Martin Wolf: The threat of a lost decade in development

A way has to be found to resolve the debt problems that are now emerging for the world’s most vulnerable

The shocks of the past three years have hit all countries, but they have hit emerging and developing countries particularly hard. As a result, according to Global Economic Prospects 2023, just out from the World Bank, the convergence of average incomes between poor and rich countries has stalled. Worse, it might not soon return, given the damage already done and likely to persist in the years ahead.

By the end of 2024, gross domestic product levels in emerging and developing economies are forecast to be 6 per cent below those expected before the pandemic. The cumulative loss in GDP of these countries between 2020 and 2024 is forecast at 30 per cent of 2019 GDP. In fragile and conflict-affected areas, real incomes per head are expected to have fallen outright by 2024. If the global economy slows more than is now forecast, as a result of tight monetary policy and perhaps other shocks, these outcomes could easily be worse.

These losses, with all they mean for the plight of the world’s most vulnerable people, show the impact of the pandemic, the war in Ukraine, the rise in energy and food prices, the surge in inflation and the sharp tightening of monetary policy in high-income countries, especially the US, and consequent rise in the value of the dollar. An obvious danger now is that of waves of defaults in over-indebted developing countries. Taken together, these shocks will cause long-lasting effects, perhaps lost decades, in many vulnerable places.

That has happened before. Indeed, it is what happened in Latin America after the debt crisis of 1982. This crisis, it should be recalled, also followed a surge in private lending to developing countries, then called the “recycling” of the surpluses of oil exporters. Unhappily, this surge in debt was followed by Iraq’s invasion of Iran, a second “oil shock” (the first being in 1973), a spike in inflation, a sharp tightening of US monetary policy and a stronger dollar. A disaster ensued – a debt crisis lasting a decade.


Disturbingly, the recent tightening of monetary policy by the central banks of the Group of Seven leading economies has been more similar to those in the 1970s and early 1980s than to any since then, in both speed and size. On current market-implied interest forecasts, the cumulative rise will be close to 400 basis points over 17 months. The rise from May 1979 was ultimately bigger, but it also took longer. It is true that rates start from a far lower level this time. But that may not make that much difference if people have relied on these low rates. Moreover, the appreciation of the US dollar has been particularly strong. For the countries that have substantial external debt denominated in the US currency, this will also raise debt service costs sharply.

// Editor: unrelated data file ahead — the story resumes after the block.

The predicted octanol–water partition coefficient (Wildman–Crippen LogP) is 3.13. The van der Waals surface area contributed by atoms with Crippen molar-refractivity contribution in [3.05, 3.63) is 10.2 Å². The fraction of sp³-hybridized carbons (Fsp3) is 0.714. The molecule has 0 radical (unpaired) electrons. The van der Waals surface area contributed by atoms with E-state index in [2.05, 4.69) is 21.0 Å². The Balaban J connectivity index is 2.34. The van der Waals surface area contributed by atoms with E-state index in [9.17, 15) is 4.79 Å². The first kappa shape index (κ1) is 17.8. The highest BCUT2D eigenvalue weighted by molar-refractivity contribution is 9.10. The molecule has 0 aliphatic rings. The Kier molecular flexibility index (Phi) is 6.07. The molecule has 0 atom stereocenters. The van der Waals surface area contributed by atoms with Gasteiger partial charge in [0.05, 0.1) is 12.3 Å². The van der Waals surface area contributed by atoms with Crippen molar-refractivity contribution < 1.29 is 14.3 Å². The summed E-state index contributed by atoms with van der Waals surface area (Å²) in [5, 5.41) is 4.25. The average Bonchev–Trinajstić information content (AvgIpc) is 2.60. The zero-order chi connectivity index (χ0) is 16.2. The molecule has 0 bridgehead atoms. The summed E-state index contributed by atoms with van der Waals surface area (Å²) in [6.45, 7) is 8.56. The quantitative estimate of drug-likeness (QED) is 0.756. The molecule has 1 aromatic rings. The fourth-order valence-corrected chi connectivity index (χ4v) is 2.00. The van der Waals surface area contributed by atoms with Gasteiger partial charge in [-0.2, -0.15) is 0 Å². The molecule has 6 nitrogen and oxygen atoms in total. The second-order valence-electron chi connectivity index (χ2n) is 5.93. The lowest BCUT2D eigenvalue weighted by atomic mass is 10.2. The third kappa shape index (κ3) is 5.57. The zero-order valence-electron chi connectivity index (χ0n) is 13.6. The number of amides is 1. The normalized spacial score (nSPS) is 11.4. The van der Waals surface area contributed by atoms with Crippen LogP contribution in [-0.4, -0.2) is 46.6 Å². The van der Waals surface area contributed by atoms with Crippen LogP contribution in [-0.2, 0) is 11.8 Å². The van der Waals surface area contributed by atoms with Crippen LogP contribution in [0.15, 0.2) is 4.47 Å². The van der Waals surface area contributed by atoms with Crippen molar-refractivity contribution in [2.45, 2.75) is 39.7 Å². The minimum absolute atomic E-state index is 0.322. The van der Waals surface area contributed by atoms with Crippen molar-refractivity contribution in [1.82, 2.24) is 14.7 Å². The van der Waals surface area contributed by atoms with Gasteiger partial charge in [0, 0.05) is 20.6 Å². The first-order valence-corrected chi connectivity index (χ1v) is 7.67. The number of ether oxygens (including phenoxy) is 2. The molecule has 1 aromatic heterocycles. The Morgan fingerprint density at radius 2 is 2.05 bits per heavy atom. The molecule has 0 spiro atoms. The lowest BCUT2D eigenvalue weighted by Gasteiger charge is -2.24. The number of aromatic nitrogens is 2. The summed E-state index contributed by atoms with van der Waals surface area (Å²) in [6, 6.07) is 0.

It is helpful that borrowing this time was not so much from banks at variable rates, but in bonds, which have longer maturities and fixed rates. Nevertheless, a sudden cut off in the flow of credit will create a merciless squeeze. The World Bank shows a rise of 17 percentage points in spreads on sovereign borrowing in foreign currencies of commodity importing countries with weak credit ratings in 2022. Effectively, these countries are shut out of markets. Moreover, the external debt of sub-Saharan Africa is high, too, at over 40 per cent of GDP. It is not surprising that there has been a huge decline in public and private bond issuance in emerging and developing countries since February 2022 compared with a year earlier.

Inevitably, highly indebted countries that have already suffered the Covid shock and a sharp deterioration in their terms of trade, as food and energy prices soared, will now be in even more serious and enduring trouble. This will also include a large number of low-income countries where the livelihoods of many are already on the margins of survival. According to the bank, the number of people suffering “food insecurity” (that is, on the borders of starvation) in low-income countries jumped from 56 million in 2019 to 105 million in 2022. When might this reverse?

We know, in addition, that many children lost parents during the pandemic and that their education was also seriously disrupted. Furthermore, physical investment has fallen sharply. Thus, for emerging and developing countries as a whole, the bank forecasts that aggregate investment in 2024 will be 8 per cent lower than expected back in 2020. If one adds the likelihood of long-lasting debt problems and so a cessation of flows of external capital, the possibility of a lost decade for convergence surely becomes highly probable for many countries. Needless to say, this will also not be an environment in which much progress will be made with the energy transition in many places.

Covid was not these countries’ fault. The lack of global co-operation in tackling it was not their fault. The lack of adequate external official funding was not their fault. The global inflation was not their fault. The war is not their fault. But if the high-income countries do not offer the help they now evidently need, it will unambiguously be their fault.

The high-income democracies wish to embark on a war of values with China. Well, here is one battle. A way has to be found to resolve the debt problems that are now emerging effectively and not, as happened in the case of Latin America, after almost a decade of pretence. A way has to be found to escape the vicious circle in which low creditworthiness begets unaffordable spreads, which beget debt crises and then even lower creditworthiness.

That is not just in the interests of poor countries. It is also in the interests of rich ones. The problems of fragile and impoverished countries will become theirs, too. It is time to do things differently. – Copyright The Financial Times Limited 2023